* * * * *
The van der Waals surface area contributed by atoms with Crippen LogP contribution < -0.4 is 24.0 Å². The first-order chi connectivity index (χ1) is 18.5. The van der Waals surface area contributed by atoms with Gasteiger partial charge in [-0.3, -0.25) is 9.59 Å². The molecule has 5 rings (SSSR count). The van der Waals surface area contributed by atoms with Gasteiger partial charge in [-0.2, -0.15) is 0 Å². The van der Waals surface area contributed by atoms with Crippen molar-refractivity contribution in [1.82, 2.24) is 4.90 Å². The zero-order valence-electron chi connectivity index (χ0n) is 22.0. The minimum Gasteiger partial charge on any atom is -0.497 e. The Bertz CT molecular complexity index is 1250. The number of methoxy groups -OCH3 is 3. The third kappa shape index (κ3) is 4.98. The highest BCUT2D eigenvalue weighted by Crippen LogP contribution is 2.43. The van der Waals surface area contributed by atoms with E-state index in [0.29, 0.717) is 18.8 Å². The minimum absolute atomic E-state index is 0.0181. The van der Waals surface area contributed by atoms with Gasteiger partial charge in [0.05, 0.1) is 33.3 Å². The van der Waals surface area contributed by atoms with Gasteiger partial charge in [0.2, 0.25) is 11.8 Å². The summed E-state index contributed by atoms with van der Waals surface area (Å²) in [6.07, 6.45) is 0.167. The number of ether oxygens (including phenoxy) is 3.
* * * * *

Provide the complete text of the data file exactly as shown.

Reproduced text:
The van der Waals surface area contributed by atoms with Crippen LogP contribution < -0.4 is 24.0 Å². The first-order chi connectivity index (χ1) is 18.5. The van der Waals surface area contributed by atoms with Gasteiger partial charge in [-0.3, -0.25) is 9.59 Å². The molecule has 5 rings (SSSR count). The van der Waals surface area contributed by atoms with Gasteiger partial charge in [-0.2, -0.15) is 0 Å². The van der Waals surface area contributed by atoms with Crippen molar-refractivity contribution in [1.82, 2.24) is 4.90 Å². The zero-order valence-electron chi connectivity index (χ0n) is 22.0. The minimum Gasteiger partial charge on any atom is -0.497 e. The Bertz CT molecular complexity index is 1250. The number of methoxy groups -OCH3 is 3. The third kappa shape index (κ3) is 4.98. The highest BCUT2D eigenvalue weighted by Crippen LogP contribution is 2.43. The van der Waals surface area contributed by atoms with E-state index in [0.29, 0.717) is 18.8 Å². The minimum absolute atomic E-state index is 0.0181. The van der Waals surface area contributed by atoms with Gasteiger partial charge in [0.05, 0.1) is 33.3 Å². The van der Waals surface area contributed by atoms with Gasteiger partial charge in [0.2, 0.25) is 11.8 Å². The summed E-state index contributed by atoms with van der Waals surface area (Å²) in [6.07, 6.45) is 0.167. The number of ether oxygens (including phenoxy) is 3.